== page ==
Your ATM card isn’t yet obsolete, but it may be getting there.
As more consumers rely on their smartphones for banking, lenders are introducing technology that will allow you to conduct an ATM transaction with your phone – eliminating the need to swipe plastic.
On Wednesday, San Francisco-based Wells Fargo became the latest bank to announce plans for such technology. Customers will be able to start a transaction, such as withdrawing cash, on their phone before heading to an automated teller machine. Customers will complete their transaction at the ATM, where they will enter their PIN and a one-time code generated by the smartphone app.
Wells Fargo said its “virtual card” service will be available in the late third quarter or early fourth quarter of 2016. Wells Fargo customers will still have the option of using plastic cards at the ATMs.
“Really what we’re trying to do is provide our customers choice,” said Jonathan Velline, head of Wells Fargo’s ATM and branch strategy.
Charlotte-based Bank of America is also testing cardless-ATM capabilities, spokeswoman Betty Riess said Wednesday. The bank plans to start piloting the service with customers in the first half of next year, Riess said, declining to provide specifics on the technology.
“Our customers expect innovation and convenience,” she said.
Experts note that cardless technology, which other banks elsewhere in the U.S. have introduced in recent years, might go a long way in helping cut down on “skimming crimes” at ATMs.
In such crimes, criminals install devices on ATMs to steal customers’ card data. Criminals have made widespread use of the devices in Charlotte and elsewhere to produce counterfeit cards that are linked to customers’ bank accounts.
Ed O’Brien, a banking analyst for Maynard, Mass.-based Mercator Advisory Group, said banks are eager to crack down on skimming.
Phone transactions that rely on one-time codes might help thwart criminals, but it’s probably not a silver bullet, O’Brien said.
“It’s much, much more difficult – I won’t say impossible – to get around the system,” he said.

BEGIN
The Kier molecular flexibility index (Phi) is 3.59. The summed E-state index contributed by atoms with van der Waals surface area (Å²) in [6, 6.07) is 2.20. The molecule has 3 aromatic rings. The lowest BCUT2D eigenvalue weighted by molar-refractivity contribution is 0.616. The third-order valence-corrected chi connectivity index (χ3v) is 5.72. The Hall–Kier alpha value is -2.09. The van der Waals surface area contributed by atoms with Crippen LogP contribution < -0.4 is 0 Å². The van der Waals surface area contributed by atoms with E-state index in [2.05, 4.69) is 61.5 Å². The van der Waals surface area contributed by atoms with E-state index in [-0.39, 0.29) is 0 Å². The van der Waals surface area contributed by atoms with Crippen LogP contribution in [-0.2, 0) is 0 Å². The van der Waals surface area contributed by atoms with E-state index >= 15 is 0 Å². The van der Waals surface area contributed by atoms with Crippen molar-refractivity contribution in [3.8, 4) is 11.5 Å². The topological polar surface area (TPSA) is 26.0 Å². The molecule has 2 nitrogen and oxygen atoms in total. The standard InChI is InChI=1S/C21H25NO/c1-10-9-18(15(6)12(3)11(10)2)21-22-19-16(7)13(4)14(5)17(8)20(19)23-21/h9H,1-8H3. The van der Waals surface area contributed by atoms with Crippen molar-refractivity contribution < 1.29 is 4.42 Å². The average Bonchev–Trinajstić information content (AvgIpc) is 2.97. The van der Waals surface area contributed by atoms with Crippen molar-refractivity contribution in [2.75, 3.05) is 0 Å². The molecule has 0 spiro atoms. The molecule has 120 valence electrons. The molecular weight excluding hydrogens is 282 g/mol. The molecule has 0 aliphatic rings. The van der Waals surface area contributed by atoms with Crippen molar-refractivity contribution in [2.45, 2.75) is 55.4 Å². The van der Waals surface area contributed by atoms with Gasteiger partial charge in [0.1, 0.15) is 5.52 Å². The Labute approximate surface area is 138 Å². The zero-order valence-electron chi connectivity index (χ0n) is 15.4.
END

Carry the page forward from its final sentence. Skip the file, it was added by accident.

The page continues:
As more customers adopt banks’ mobile apps, consumer advocates are raising other concerns about the cardless technology. “Are there additional fees that are going to be tied to it?” asked Ira Rheingold, executive director of the National Association of Consumer Advocates.
Wells Fargo spokeswoman Hilary O’Byrne said the bank will not charge its customers to use the cardless service.
The push into cardless ATM transactions also underscores the growing competition among banks to offer customers the newest mobile capabilities. The pressure is also on banks to compete with financial services startups that have become a growing threat.
In a TV interview with journalist Charlie Rose this month, Bank of America CEO Brian Moynihan said his bank has spent about $700 million in mobile technology over the past five years.
Highlighting how dependent the bank has become on mobile technology, Moynihan said Bank of America would have a major capacity problem if its customers ever stopped using mobile phones over security concerns.
Moynihan said the volume of checks being deposited on the bank’s mobile platform alone is equivalent to what would normally be handled by nearly 700 branches. The bank doesn’t have the capacity to open that many branches, he said.
No sooner do banks roll out cardless-transaction technology than they start testing their next innovation.
Even as Wells Fargo develops the cardless service it will roll out next year, the bank is looking toward a day when you can just tap your phone on the ATM.
That feature, which Wells Fargo began piloting with employees about a month ago, will work with smartphones equipped with digital wallet technology, Velline said. It’s not clear when it will be available to customers, he said.